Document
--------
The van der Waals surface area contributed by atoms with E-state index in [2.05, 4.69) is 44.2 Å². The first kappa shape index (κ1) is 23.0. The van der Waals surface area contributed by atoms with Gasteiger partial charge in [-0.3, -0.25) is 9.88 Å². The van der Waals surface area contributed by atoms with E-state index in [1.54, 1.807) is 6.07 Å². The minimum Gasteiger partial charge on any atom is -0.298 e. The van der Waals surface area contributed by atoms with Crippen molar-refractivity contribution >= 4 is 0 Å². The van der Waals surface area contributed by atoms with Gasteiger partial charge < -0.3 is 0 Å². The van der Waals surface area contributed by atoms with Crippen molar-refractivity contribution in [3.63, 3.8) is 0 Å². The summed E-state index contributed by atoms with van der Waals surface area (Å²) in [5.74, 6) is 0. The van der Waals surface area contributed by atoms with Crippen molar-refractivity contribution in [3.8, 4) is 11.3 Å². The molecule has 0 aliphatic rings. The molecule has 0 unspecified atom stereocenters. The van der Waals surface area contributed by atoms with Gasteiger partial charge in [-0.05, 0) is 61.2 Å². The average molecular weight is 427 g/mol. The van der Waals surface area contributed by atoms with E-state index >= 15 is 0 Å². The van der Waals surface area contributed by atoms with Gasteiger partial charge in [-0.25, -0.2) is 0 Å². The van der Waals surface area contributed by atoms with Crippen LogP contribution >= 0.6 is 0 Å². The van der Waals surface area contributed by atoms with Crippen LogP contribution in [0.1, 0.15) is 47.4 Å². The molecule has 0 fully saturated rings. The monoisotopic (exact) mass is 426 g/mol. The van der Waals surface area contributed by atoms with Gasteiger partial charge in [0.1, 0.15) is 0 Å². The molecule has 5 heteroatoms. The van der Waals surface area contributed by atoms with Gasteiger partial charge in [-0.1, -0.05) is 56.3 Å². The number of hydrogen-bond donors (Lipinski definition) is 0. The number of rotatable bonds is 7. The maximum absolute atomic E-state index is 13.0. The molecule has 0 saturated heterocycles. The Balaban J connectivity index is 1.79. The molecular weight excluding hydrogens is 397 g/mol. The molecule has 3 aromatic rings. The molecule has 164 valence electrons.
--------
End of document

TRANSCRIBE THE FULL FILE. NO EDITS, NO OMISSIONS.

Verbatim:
The van der Waals surface area contributed by atoms with E-state index in [2.05, 4.69) is 44.2 Å². The first kappa shape index (κ1) is 23.0. The van der Waals surface area contributed by atoms with Gasteiger partial charge in [-0.3, -0.25) is 9.88 Å². The van der Waals surface area contributed by atoms with E-state index in [1.54, 1.807) is 6.07 Å². The minimum Gasteiger partial charge on any atom is -0.298 e. The van der Waals surface area contributed by atoms with Crippen molar-refractivity contribution >= 4 is 0 Å². The van der Waals surface area contributed by atoms with Gasteiger partial charge < -0.3 is 0 Å². The van der Waals surface area contributed by atoms with Crippen molar-refractivity contribution in [3.63, 3.8) is 0 Å². The summed E-state index contributed by atoms with van der Waals surface area (Å²) in [5.74, 6) is 0. The van der Waals surface area contributed by atoms with Crippen molar-refractivity contribution in [3.8, 4) is 11.3 Å². The molecule has 0 aliphatic rings. The molecule has 0 unspecified atom stereocenters. The van der Waals surface area contributed by atoms with Gasteiger partial charge in [-0.05, 0) is 61.2 Å². The average molecular weight is 427 g/mol. The van der Waals surface area contributed by atoms with E-state index >= 15 is 0 Å². The van der Waals surface area contributed by atoms with Gasteiger partial charge in [-0.25, -0.2) is 0 Å². The van der Waals surface area contributed by atoms with Crippen LogP contribution >= 0.6 is 0 Å². The van der Waals surface area contributed by atoms with Crippen LogP contribution in [0.1, 0.15) is 47.4 Å². The molecule has 0 fully saturated rings. The monoisotopic (exact) mass is 426 g/mol. The van der Waals surface area contributed by atoms with Gasteiger partial charge in [0.1, 0.15) is 0 Å². The molecule has 5 heteroatoms. The van der Waals surface area contributed by atoms with Gasteiger partial charge in [-0.1, -0.05) is 56.3 Å². The number of hydrogen-bond donors (Lipinski definition) is 0. The number of rotatable bonds is 7. The maximum absolute atomic E-state index is 13.0. The molecule has 0 saturated heterocycles. The Balaban J connectivity index is 1.79. The molecular weight excluding hydrogens is 397 g/mol. The molecule has 3 aromatic rings. The molecule has 164 valence electrons.